In this moment of maximum garment-rending and soul-struggling for Democrats, there is one very calm figure: Senate Democratic Leader Harry Reid. In an interview with Politico, he makes it clear he doesn’t think Democrats need to change a whole lot of things to recover from what happened on November 8:
To hear Reid tell it, the party’s electoral collapse wasn’t a result of poor messaging or even a bad candidate. It stemmed from looser campaign finance rules, FBI Director James Comey and the influence of a few powerful individuals — namely the Koch brothers, his long-running nemeses. The outgoing Senate minority leader is unapologetic on behalf of his party, and remains resolute that Democrats don’t need to chart a new political course after their 2016 debacle.
“They have Trump, I understand that. But I don’t think the Democratic Party is in that big of trouble,” Reid said in a half-hour interview with Politico on Wednesday, one day before he’ll deliver his farewell address. “I mean, if Comey kept his mouth shut, we would have picked up a couple more Senate seats and we probably would have elected Hillary.”
Now to be clear, Reid’s on the very brink of retirement, and is thinking about his party from the long perspective of 34 years in Congress. Perhaps more to the point, he has nothing to apologize for in terms of Democratic performance this year in his own state, where he was very much the big dog. Democrats carried the state in the presidential race, hung onto Reid’s own Senate seat, won two of the six net seats Democrats picked up in the U.S. House, and for dessert, won back control of both chambers of the state legislature. He has every right to be “complacent” about Nevada.
Whether or not Reid is right about Comey, it is true the White House and Senate losses were very narrow. A shift of a little over 80,000 votes in three states would have elected Clinton president, and her national popular-vote margin has swollen to 2.7 million. Democrats also lost very close Senate races in Pennsylvania, Missouri, and Wisconsin, and did gain two seats. The House was always the longest of long shots, and Democrats did gain those six seats. Thanks to our winner-take-all system, and the consequences of losing the ability to block the other party’s agenda by failing to win a congressional chamber, these defeats were potentially cataclysmic in consequences. But burning down everything that got them relatively close to their own trifecta does not necessarily make sense.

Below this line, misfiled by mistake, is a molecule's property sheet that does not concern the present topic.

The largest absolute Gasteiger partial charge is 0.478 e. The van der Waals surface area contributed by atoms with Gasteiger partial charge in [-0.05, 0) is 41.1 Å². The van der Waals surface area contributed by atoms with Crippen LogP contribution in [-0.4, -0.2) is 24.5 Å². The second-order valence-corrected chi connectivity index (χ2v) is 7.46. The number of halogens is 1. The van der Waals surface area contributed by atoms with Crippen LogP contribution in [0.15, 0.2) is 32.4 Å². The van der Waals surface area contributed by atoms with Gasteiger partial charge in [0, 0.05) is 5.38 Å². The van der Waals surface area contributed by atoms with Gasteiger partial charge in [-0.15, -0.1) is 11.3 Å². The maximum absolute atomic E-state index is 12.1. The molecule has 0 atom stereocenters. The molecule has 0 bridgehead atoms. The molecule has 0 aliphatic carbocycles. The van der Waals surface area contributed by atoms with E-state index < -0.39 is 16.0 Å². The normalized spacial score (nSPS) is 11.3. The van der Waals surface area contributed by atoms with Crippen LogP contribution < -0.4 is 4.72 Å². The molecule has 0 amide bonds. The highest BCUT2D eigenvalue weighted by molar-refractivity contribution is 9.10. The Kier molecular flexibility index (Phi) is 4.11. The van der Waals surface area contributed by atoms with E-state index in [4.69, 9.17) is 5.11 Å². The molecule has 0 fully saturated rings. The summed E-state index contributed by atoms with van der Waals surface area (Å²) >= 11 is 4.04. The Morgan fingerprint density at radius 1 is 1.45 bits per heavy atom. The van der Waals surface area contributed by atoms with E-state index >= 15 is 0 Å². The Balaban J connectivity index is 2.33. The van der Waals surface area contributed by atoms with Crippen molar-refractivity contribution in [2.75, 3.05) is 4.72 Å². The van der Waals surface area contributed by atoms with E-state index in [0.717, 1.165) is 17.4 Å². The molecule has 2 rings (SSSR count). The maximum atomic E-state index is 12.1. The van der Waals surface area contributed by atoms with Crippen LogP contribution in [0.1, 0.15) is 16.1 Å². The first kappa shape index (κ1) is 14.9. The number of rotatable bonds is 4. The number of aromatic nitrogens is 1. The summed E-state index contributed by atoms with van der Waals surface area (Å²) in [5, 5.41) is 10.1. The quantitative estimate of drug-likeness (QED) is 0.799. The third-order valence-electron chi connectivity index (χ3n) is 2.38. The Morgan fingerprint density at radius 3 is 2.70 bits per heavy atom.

But the losses, of course, compounded others at the state level, as Jeff Stein points out in an acerbic commentary on Reid’s apparent “blasé” attitude. Republicans now control 68 state legislative chambers while Democrats just control 31. There are 33 Republican governors and just 16 Democrats. And that is what makes the current situation seem so desperate to many Democrats.
As I have been arguing ever since Election Day, however, there is very likely no immediate path to Democrats controlling a majority of the states any time soon, because there are basically 30 red states to 20 blue states. It would take a very different distribution of votes, or an unimaginable national landslide, to give Democrats majority control of state governments now, considering the steady recent decline of ticket-splitting. Those 30 red states give Republicans a huge built-in advantage in the Senate, and also contribute heavily (via state power over congressional redistricting) to GOP control of the House. The power of small states are also what made it possible for Republicans to lose the presidential popular vote decisively and still win the Electoral College. If you are going to blame anyone for this situation, it should probably be the Founders, who did not design a democracy.
Changing this landscape will take time, skill, and luck for Democrats. At the moment, the smartest thing for them to do is not to move to the left or to the right — to become “populists” or “centrists” — but instead to figure out how to become the most effective opposition party possible in Donald Trump’s Washington. The odds are very high that the GOP will either split or overreach in the very near future. For the first time since 2006 Democrats will be in a position to exploit Republican incumbency in the midterms in 2018. And there is no particular reason to assume Democrats will be in a worse position to win the presidential contest than they were this year, when they won by one measurement and lost by an eyelash in the other.
So maybe Harry Reid is right: Democrats should stay calm and avoid blowing themselves up. They are in no position to run the country right now. That has its advantages.